A transactional analysis of truth

Individuals A and B had known one another for over fifty years, at one time being best friends.

After not seeing one another for thirty or more years they had a face-to-face reunion.

Everything seemed to go well.

They discussed old times and what had happened in their lives in the meantime. Both seemed to enjoy the visit.

About one month after the visit however A telephoned B on his/her cellphone and told him/her Bush I was one of the best presidents the US ever had, kind, gentle, and civil, and was very sad about his having died.

Individual B said s/he disagreed, saying Bush I was a lying two-faced hypocrite, a war criminal, a toady for the establishment, and one of the prime conspirators assassinating JFK.

After twenty or minutes of heated discussion B told A s/he could not believe A was saying what s/he said, telling A s/he knew A was an intelligent person, but was worried if they kept this up they could destroy their relationship.

A continued to make her/his case from a one-up Parent position; B also continued to make his/her case blow by blow. B said again the best thing to do was end their telephone conversation now before they destroyed their friendship.

A continued trying to convince B of the truth.

B finally exploded, “Goddamn it A I’ve had enough of this shit.”

A then said, “Well, now that you have insulted me, I might as well hang up.”

The two have not spoken to one another again.

Here is a transactional analysis of the case:

Both A and B in their face-to-face visit realized they differed politically but had the good sense to say nothing about it so as not to destroy their visit. Unfortunately their differences grated on A after the visit, causing him/her to telephone B to straighten the situation out. A had been older and dominant in their earlier lives and wanted to reestablish the previous psychological structure, to again become one-up and more OK than B psychologically.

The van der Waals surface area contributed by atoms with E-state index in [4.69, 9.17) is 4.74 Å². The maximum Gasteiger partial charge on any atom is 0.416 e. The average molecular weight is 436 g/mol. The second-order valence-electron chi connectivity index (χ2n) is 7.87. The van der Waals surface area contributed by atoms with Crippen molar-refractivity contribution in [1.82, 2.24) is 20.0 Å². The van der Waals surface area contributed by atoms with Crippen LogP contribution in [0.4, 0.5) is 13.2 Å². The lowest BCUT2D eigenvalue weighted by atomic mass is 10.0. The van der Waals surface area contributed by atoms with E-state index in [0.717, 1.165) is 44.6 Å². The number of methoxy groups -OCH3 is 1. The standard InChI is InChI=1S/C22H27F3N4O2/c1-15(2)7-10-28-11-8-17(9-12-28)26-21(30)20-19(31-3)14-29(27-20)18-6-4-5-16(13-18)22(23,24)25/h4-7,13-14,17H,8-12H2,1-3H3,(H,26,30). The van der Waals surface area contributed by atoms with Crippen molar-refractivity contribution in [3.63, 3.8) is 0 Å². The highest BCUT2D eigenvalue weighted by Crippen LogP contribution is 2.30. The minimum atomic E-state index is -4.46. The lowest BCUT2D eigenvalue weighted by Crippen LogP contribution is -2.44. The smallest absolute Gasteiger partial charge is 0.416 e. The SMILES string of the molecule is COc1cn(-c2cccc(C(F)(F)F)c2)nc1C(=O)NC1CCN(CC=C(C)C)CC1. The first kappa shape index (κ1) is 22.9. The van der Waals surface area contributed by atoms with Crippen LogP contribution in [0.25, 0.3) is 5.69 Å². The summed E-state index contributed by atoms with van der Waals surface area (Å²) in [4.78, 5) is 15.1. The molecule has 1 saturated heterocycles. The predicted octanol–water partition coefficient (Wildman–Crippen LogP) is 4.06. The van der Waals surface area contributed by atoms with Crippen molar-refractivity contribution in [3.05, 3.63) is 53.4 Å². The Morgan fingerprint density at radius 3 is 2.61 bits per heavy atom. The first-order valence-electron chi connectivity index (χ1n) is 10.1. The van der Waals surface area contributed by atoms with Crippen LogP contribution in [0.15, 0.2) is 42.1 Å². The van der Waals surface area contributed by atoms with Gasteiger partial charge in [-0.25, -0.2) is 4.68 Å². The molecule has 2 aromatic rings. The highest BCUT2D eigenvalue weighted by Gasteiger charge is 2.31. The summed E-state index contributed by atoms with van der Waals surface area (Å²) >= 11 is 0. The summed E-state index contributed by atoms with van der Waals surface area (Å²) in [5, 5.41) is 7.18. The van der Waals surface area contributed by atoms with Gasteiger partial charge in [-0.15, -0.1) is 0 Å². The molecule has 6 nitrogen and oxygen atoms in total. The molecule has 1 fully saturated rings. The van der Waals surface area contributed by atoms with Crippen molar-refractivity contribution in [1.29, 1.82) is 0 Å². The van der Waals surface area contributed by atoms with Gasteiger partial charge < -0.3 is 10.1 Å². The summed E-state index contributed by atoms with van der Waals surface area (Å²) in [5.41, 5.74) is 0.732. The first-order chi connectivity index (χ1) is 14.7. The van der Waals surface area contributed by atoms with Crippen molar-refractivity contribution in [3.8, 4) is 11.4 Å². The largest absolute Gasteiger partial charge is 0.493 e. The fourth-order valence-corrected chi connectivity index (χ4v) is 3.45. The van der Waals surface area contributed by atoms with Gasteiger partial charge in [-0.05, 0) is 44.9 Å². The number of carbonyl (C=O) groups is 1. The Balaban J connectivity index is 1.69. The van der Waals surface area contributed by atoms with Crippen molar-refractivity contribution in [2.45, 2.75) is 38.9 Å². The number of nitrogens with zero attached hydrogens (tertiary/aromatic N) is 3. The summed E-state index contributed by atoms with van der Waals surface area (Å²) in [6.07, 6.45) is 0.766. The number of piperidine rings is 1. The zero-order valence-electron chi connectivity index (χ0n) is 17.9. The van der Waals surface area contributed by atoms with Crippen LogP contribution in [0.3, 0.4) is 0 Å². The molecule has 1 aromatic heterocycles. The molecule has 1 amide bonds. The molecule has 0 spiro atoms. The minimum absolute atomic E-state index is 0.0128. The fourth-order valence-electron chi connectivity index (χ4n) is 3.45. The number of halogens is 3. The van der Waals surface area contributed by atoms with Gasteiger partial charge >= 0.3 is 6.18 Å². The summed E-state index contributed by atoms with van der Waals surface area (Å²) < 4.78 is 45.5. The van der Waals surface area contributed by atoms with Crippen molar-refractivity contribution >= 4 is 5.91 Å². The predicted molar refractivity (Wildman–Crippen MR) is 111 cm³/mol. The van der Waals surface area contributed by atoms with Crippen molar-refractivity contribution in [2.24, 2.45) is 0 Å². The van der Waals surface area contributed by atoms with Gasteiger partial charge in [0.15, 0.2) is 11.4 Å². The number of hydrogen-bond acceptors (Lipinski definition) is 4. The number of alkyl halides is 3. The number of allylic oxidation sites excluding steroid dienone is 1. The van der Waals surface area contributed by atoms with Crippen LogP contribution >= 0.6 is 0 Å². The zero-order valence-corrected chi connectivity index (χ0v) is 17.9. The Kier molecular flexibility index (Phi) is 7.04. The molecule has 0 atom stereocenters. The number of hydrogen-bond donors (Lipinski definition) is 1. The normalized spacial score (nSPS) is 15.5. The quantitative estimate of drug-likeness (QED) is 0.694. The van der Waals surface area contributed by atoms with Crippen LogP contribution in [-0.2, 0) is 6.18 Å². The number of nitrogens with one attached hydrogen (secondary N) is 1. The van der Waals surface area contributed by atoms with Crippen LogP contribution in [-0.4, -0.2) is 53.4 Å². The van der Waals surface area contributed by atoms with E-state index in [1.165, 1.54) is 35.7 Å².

B having grown up would have none of it wanting to be I’m OK—You’re OK in the relationship.

A started the episode from the Parent Persecutor Game position socially and from the Child Rescuer position psychologically. B responded from the Adult position. A ended up persecuting B for insulting her/his character from a Child Victim position, insinuating B caused A to suffer by being so harsh and callous with his/her explosive language.

This TA Game is known as SCHLEMAZAL. A broke the relationship by making the telephone call and saying what s/he said, psychologically attacking B, causing a loss for B, but ended the Game accusing B of immorally insulting her/his character by saying what s/he said using the language and tone s/he used, switching to a woeful hurt Child Victim position, having lost more in the Game than B.

For more on truth and psychological Games read my book, Born to Learn: A Transactional Analysis of Human Learning.

Following is the Internet article that inspired this article.

SOURCE: “Manufacturing Truth,” by C. J. Hopkins, The Unz Review: An Alternative Media Selection, A Collection of Interesting, Important, and Controversial Perspectives Largely Excluded from the American Mainstream Media.

Richard John Stapleton is an emeritus professor of business policy, ethics and entrepreneurship who writes on business and politics at www.effectivelearning.net and on Facebook.

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